The Civil War—A Film by Ken Burns
Ken Burns' classic mini-series, which brought his signature documentary style to the masses with its nine-hour exploration of the destructive War Between the States, celebrates its 25th anniversary with a long-awaited restoration, allowing Burns' now iconic visuals to be seen in a way they never have. In addition to the original series, the six-disc DVD set includes a 16-page collectors' booklets and several hours' worth of extras, including the featurettes Making The Civil War: 25 Years Later and Restoring The Civil War; complete interviews with historian Shelby Foote in high definition; and additional interviews that didn't make the final cut.
Do I Sound Gay? is director David Thorpe's exploration of his own (and others’) voice: is there such a thing as a gay voice, and if so, why? He speaks with Dan Savage, Tim Gunn and David Sedaris, voice counselors and other experts, and even though the results are equivocal, Thorpe goes on interesting tangents, such as showing long-time stereotypes in the entertainment world, from swishy minor characters to Paul Lynde on Hollywood Squares. In Seymour—An Introduction, a diverting portrait of octogenarian Seymour Bernstein, director and admirer Ethan Hawke follows the chatty, personable pianist as he discusses his life, career, art and teaches his students: there’s also, not coincidentally, a lot of good music, as Seymour performs (and talks about) Schubert, Brahms and Beethoven, and even his own compositions, both in the film and in the welcome 45-minute bonus recital.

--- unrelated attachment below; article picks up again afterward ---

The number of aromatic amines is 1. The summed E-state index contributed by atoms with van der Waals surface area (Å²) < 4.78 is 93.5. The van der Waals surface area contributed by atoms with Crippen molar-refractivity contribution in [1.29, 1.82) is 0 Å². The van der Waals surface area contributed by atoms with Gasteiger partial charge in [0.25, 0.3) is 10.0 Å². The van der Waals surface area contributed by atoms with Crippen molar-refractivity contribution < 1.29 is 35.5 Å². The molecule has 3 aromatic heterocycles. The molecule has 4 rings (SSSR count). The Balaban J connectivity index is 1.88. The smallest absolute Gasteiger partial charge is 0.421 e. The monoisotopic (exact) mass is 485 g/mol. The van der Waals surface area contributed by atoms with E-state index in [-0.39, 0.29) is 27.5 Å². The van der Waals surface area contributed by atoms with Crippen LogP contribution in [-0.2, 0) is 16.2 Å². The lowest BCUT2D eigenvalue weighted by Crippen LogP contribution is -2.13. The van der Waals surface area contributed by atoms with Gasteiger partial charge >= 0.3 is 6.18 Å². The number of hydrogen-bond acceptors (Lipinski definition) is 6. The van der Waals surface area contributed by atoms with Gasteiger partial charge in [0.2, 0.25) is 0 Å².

In Robert Mandel's 1983 drama Independence Day, restrained, believable performances by Kathleen Quinlan and David Keith overcome cliched, tepid writing as two small-towners who find each other look to escape their constricting lives; also memorable is a newcomer named Dianne Wiest, heartbreaking as Keith's put-upon married sister. Rapa Nui, Kevin Reynolds' 1994 historical epic, gains points for authenticity—it was shot on location on Easter Island—Sandrine Holt's beautifully modulated portrayal and the impressive physical production, which compensate for a trite story and other wooden actors.